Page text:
I was born in Cincinnati, Ohio, at the Good Samaritan Hospital at approximately three in the afternoon. My mother, a soft 20-year-old woman, birthed me into a world that I would later learn to give language to. My grandmother stood at her bedside while my grandfather sat in his car. (My grandfather often sits in his car—a side effect of coming home from war.) But my father was not in the room.
We moved to New York. Growing up in The Bronx was a different experience. In Cincinnati, we didn’t have fire hydrants that became waterfalls or music blasting from any given window at 1 o’clock in the morning. Cincinnati was forest and small town and subtle racism, while The Bronx was loud and fast and made me who I am. The change gave me plenty to be curious about, but one thing I never questioned was why my siblings had a different dad or why my stepfather never quite felt like home.
Our small two-bedroom apartment was a world unto itself. While my siblings were riding bikes on Walton Ave., I instead lost myself in words. I locked myself in the walk-in closet and imagined a love like that of a father’s. But I got older, and the apartment that was once my world could no longer fit everything I was becoming.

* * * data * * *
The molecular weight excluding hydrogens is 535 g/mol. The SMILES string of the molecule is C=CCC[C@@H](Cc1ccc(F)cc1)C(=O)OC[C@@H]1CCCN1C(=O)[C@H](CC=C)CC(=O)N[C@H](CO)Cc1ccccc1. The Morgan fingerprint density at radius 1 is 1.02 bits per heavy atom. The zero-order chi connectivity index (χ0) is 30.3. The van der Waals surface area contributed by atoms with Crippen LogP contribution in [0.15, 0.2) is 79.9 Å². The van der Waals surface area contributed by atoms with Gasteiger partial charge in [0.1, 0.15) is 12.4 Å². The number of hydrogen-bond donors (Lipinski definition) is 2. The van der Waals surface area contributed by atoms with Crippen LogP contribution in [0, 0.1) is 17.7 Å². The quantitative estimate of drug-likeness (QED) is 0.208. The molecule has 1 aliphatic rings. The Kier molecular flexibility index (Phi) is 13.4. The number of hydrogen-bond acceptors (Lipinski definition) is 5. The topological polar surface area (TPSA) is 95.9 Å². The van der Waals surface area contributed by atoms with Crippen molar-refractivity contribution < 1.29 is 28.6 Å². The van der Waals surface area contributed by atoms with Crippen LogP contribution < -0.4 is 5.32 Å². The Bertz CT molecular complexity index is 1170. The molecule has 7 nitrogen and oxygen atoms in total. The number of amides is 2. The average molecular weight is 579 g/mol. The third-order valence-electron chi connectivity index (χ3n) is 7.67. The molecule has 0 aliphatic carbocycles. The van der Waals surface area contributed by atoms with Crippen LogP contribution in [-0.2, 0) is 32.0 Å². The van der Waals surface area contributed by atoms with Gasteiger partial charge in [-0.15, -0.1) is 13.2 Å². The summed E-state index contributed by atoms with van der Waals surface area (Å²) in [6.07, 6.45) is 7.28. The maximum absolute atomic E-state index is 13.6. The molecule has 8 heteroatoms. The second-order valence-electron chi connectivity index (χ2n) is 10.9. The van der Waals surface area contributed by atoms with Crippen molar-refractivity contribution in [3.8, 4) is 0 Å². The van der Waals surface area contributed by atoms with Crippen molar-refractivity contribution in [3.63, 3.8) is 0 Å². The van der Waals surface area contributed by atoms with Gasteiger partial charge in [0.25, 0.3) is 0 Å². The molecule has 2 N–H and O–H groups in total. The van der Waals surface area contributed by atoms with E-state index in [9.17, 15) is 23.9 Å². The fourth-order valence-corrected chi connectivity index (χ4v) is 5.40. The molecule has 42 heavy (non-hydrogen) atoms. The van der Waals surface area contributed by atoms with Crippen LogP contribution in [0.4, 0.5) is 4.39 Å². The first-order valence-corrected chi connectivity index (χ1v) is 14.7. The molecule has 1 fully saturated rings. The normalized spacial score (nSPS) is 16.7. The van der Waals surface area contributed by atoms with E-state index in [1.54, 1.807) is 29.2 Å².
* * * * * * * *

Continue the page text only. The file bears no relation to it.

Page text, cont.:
When I left for college, without knowing it, I was searching for my father. I looked for his smile in that of strangers, in wild men with crooked intentions and smooth tongues. I looked for his refuge in the arms of those who only needed my body for the night. I looked for him… and I kept looking.
While in graduate school, my grandmother told me that he wrote my mother a letter, that they were lovers once and his absence was not intentional. My grandmother also gave me a name and a state: Richard Freeman. Philadelphia, Pennsylvania. A few months ago, I found his address and phone number. I found a part of me.
I wasn’t sure—I’m not sure how to process it, how to accept that I have another parent.I am thirty now. I have seen many parts of the world, touched many stages, met many people. But for all the names I have said out loud, his is one I am still very shy about. I should call him, but what would I say? How much language is there between us?
Can I fit all the embarrassing moments or school trophies or heartbreaks into a phone call? Can I say “lupus” or “kidney transplant” and have his support? Poetry is the language of life, I know this, but I don’t have the language for a father I have never known. All I have are questions: How do you like your eggs? When was the last time you cried? What part of the world would you love to see?
Maybe he has a way with words, and I got that from him—the thirst for illustrating my feelings about everything. The way I scrunch my face when I am focused. The quirkiness of me… Instead of making that call, I will write him a letter, like the one he wrote to my mother. It will read:
I do not hate you. I am an ocean away with your name etched into my conversations. I hope you receive this. I hope we can chat one day. Maybe talk about the years we have missed. Until then, thank you for the time we did not share. Let’s make up for that